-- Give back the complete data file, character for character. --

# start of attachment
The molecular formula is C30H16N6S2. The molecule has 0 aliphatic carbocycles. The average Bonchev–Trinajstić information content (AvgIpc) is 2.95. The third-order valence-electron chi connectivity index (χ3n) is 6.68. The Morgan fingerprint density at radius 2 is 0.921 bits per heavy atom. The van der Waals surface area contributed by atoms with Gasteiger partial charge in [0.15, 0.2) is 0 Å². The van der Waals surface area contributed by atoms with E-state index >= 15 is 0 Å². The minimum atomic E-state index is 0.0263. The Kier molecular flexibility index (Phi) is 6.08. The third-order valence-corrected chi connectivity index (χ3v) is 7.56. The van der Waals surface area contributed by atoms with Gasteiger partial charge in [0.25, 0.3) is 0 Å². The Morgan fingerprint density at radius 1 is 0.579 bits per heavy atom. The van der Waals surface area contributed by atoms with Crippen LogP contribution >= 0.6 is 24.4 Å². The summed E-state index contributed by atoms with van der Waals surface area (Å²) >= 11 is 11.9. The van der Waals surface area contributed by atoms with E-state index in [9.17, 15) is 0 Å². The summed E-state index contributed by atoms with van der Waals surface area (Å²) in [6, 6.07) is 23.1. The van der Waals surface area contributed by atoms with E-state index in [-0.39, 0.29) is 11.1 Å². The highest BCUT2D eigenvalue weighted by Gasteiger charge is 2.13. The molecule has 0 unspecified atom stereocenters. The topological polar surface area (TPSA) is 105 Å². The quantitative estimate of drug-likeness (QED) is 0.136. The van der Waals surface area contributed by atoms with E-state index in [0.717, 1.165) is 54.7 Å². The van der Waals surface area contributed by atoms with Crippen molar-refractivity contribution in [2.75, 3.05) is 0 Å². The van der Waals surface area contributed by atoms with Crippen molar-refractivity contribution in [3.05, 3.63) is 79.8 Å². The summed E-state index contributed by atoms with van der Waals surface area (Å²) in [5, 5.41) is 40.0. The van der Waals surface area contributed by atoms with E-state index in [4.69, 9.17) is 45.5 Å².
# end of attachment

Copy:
The molecular formula is C30H16N6S2. The molecule has 0 aliphatic carbocycles. The average Bonchev–Trinajstić information content (AvgIpc) is 2.95. The third-order valence-electron chi connectivity index (χ3n) is 6.68. The Morgan fingerprint density at radius 2 is 0.921 bits per heavy atom. The van der Waals surface area contributed by atoms with Gasteiger partial charge in [0.15, 0.2) is 0 Å². The van der Waals surface area contributed by atoms with E-state index >= 15 is 0 Å². The minimum atomic E-state index is 0.0263. The Kier molecular flexibility index (Phi) is 6.08. The third-order valence-corrected chi connectivity index (χ3v) is 7.56. The van der Waals surface area contributed by atoms with Gasteiger partial charge in [0.25, 0.3) is 0 Å². The Morgan fingerprint density at radius 1 is 0.579 bits per heavy atom. The van der Waals surface area contributed by atoms with Crippen LogP contribution >= 0.6 is 24.4 Å². The summed E-state index contributed by atoms with van der Waals surface area (Å²) >= 11 is 11.9. The van der Waals surface area contributed by atoms with E-state index in [9.17, 15) is 0 Å². The summed E-state index contributed by atoms with van der Waals surface area (Å²) in [6, 6.07) is 23.1. The van der Waals surface area contributed by atoms with E-state index in [-0.39, 0.29) is 11.1 Å². The highest BCUT2D eigenvalue weighted by Gasteiger charge is 2.13. The molecule has 0 unspecified atom stereocenters. The topological polar surface area (TPSA) is 105 Å². The quantitative estimate of drug-likeness (QED) is 0.136. The van der Waals surface area contributed by atoms with E-state index in [0.717, 1.165) is 54.7 Å². The van der Waals surface area contributed by atoms with Crippen molar-refractivity contribution in [2.75, 3.05) is 0 Å². The van der Waals surface area contributed by atoms with Crippen molar-refractivity contribution in [3.05, 3.63) is 79.8 Å². The summed E-state index contributed by atoms with van der Waals surface area (Å²) in [5, 5.41) is 40.0. The van der Waals surface area contributed by atoms with E-state index in [4.69, 9.17) is 45.5 Å².